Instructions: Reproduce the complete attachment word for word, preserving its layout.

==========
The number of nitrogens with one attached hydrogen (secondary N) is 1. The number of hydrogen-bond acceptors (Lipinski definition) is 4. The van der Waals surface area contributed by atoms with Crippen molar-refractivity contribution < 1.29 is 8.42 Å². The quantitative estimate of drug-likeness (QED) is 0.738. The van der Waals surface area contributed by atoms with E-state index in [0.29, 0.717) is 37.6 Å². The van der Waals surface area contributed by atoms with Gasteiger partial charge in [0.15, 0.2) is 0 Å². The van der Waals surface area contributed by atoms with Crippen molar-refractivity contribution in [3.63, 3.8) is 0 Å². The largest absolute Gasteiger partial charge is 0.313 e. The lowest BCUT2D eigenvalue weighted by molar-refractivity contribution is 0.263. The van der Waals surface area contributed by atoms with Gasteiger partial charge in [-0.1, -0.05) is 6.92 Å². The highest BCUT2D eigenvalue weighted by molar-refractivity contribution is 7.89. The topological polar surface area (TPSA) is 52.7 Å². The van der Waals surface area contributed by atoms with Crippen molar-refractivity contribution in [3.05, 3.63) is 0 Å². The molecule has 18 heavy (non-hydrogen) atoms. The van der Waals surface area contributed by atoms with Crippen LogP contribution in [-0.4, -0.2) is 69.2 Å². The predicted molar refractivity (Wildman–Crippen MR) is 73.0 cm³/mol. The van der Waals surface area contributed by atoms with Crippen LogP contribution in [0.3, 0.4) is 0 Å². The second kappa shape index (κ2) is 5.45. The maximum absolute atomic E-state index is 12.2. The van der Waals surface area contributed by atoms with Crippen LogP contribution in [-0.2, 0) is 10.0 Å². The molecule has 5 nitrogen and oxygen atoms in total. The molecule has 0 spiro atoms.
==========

The number of nitrogens with one attached hydrogen (secondary N) is 1. The number of hydrogen-bond acceptors (Lipinski definition) is 4. The van der Waals surface area contributed by atoms with Crippen molar-refractivity contribution < 1.29 is 8.42 Å². The quantitative estimate of drug-likeness (QED) is 0.738. The van der Waals surface area contributed by atoms with E-state index in [0.29, 0.717) is 37.6 Å². The van der Waals surface area contributed by atoms with Gasteiger partial charge in [0.15, 0.2) is 0 Å². The van der Waals surface area contributed by atoms with Crippen molar-refractivity contribution in [3.63, 3.8) is 0 Å². The largest absolute Gasteiger partial charge is 0.313 e. The lowest BCUT2D eigenvalue weighted by molar-refractivity contribution is 0.263. The van der Waals surface area contributed by atoms with Gasteiger partial charge in [-0.1, -0.05) is 6.92 Å². The highest BCUT2D eigenvalue weighted by molar-refractivity contribution is 7.89. The topological polar surface area (TPSA) is 52.7 Å². The van der Waals surface area contributed by atoms with Crippen molar-refractivity contribution in [3.05, 3.63) is 0 Å². The molecule has 18 heavy (non-hydrogen) atoms. The van der Waals surface area contributed by atoms with Crippen LogP contribution in [-0.4, -0.2) is 69.2 Å². The predicted molar refractivity (Wildman–Crippen MR) is 73.0 cm³/mol. The van der Waals surface area contributed by atoms with Crippen LogP contribution in [0.3, 0.4) is 0 Å². The second kappa shape index (κ2) is 5.45. The maximum absolute atomic E-state index is 12.2. The van der Waals surface area contributed by atoms with Crippen LogP contribution in [-0.2, 0) is 10.0 Å². The molecule has 5 nitrogen and oxygen atoms in total. The molecule has 0 spiro atoms.